Manufacturing & Prototyping
'Flash Graphene' Made from Trash Could Reduce Manufacturing Costs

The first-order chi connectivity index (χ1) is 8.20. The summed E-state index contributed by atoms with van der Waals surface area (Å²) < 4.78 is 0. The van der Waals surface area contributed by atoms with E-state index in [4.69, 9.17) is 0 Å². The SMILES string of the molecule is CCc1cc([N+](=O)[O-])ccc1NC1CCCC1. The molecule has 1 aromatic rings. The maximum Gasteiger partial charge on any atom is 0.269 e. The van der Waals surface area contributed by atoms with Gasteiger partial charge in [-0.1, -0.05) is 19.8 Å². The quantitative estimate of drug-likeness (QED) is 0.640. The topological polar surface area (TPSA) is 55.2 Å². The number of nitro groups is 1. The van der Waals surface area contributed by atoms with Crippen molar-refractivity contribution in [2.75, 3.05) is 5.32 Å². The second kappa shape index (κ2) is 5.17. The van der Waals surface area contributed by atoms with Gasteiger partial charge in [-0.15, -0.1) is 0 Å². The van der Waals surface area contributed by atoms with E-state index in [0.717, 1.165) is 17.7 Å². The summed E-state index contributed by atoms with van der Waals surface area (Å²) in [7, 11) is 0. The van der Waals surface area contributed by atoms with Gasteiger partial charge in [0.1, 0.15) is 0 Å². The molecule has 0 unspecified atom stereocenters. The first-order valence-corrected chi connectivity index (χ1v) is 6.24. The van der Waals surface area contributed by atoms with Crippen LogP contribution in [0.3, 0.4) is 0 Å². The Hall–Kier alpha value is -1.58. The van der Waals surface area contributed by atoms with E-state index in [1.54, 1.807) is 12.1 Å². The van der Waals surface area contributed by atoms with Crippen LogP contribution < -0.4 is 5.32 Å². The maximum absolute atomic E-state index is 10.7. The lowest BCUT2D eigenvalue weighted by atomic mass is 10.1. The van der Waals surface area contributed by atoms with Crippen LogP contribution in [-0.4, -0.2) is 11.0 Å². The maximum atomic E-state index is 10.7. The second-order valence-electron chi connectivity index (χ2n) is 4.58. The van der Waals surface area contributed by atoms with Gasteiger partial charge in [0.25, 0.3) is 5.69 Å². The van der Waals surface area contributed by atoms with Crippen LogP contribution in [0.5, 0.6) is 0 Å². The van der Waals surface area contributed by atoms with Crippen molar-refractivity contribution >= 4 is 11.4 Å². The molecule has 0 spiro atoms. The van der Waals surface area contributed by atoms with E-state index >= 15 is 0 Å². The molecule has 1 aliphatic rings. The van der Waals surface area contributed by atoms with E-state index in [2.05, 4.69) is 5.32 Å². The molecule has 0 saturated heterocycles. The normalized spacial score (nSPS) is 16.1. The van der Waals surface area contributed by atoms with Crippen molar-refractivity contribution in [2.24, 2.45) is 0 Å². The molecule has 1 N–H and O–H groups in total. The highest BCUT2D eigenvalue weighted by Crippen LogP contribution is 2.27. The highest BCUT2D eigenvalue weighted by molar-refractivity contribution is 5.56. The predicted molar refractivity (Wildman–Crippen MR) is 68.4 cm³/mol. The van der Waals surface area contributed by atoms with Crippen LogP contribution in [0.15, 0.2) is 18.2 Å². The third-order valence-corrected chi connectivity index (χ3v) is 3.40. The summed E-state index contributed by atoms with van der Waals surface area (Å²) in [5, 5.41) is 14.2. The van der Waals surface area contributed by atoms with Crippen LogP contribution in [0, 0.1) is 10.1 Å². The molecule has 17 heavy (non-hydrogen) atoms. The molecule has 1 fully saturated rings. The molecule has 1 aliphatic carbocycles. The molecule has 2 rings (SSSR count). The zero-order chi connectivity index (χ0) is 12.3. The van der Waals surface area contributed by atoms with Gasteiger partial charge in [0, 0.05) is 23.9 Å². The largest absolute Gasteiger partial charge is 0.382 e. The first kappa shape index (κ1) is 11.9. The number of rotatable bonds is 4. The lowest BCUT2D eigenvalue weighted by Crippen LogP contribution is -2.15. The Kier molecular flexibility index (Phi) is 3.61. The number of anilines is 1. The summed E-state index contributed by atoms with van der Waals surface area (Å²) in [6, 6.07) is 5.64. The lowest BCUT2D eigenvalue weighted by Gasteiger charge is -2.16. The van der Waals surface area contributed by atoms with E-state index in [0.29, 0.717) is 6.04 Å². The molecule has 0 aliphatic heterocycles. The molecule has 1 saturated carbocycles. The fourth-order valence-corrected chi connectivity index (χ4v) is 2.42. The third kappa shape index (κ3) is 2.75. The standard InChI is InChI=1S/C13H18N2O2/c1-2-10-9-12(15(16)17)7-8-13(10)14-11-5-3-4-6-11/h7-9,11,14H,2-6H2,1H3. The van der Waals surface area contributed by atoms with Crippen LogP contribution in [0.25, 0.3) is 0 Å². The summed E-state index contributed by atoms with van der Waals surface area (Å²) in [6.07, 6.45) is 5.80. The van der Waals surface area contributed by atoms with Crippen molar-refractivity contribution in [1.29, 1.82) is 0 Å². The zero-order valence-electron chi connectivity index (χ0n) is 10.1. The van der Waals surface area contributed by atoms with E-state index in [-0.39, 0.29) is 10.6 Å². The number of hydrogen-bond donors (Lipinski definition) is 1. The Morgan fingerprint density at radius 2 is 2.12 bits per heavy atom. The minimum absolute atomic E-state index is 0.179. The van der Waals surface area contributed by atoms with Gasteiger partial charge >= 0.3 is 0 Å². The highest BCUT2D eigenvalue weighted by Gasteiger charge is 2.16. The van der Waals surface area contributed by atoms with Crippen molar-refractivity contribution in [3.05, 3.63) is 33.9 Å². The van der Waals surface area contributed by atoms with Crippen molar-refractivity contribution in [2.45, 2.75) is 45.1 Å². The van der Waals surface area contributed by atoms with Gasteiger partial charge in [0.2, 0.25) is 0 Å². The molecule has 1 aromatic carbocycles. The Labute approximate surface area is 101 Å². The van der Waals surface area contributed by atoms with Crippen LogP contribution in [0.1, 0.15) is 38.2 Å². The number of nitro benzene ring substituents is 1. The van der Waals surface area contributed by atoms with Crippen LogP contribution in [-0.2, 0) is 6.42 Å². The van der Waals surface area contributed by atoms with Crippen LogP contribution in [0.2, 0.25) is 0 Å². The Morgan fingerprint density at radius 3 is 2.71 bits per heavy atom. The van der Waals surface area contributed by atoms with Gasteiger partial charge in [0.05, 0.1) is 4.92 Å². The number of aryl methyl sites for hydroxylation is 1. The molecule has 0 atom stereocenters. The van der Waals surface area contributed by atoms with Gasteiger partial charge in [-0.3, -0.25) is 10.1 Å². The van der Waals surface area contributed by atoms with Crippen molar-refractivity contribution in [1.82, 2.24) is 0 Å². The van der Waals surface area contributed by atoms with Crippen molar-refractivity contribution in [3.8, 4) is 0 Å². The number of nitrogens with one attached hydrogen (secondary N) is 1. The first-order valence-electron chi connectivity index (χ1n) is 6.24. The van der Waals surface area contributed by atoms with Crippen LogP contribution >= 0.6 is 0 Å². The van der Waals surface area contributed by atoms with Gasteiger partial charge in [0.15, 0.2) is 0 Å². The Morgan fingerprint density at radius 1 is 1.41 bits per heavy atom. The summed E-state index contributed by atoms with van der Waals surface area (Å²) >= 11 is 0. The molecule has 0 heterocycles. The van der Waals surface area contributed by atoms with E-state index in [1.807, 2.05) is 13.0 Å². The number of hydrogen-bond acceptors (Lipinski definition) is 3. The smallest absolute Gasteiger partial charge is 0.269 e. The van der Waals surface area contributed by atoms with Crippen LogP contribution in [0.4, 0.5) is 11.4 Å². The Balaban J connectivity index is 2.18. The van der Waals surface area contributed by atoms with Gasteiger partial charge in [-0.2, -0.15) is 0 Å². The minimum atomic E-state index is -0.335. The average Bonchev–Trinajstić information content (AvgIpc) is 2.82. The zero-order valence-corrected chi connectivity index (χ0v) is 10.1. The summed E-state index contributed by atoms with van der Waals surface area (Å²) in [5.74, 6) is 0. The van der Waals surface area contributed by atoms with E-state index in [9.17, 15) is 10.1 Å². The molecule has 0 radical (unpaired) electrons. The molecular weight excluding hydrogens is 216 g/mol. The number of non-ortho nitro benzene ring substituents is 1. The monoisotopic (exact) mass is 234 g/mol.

Researchers from Rice University introduce an Earth-friendly method that can turn bulk amounts of almost any material containing carbon content into valuable graphene flakes. The “flash graphene” technique can convert a ton of coal, food waste, plastic waste, or wood clippings into graphene for a fraction of the cost used by other bulk graphene-producing methods. The graphene is made in 10 milliseconds by heating carbon-containing materials to about 5,000 degrees Fahrenheit. This technique can help facilitate an enormous reduction of the environmental impact of concrete and other building materials. “By strengthening concrete with graphene, we could use less concrete for building, and it would cost less to manufacture and less to transport,” adds Rice chemist James Tour.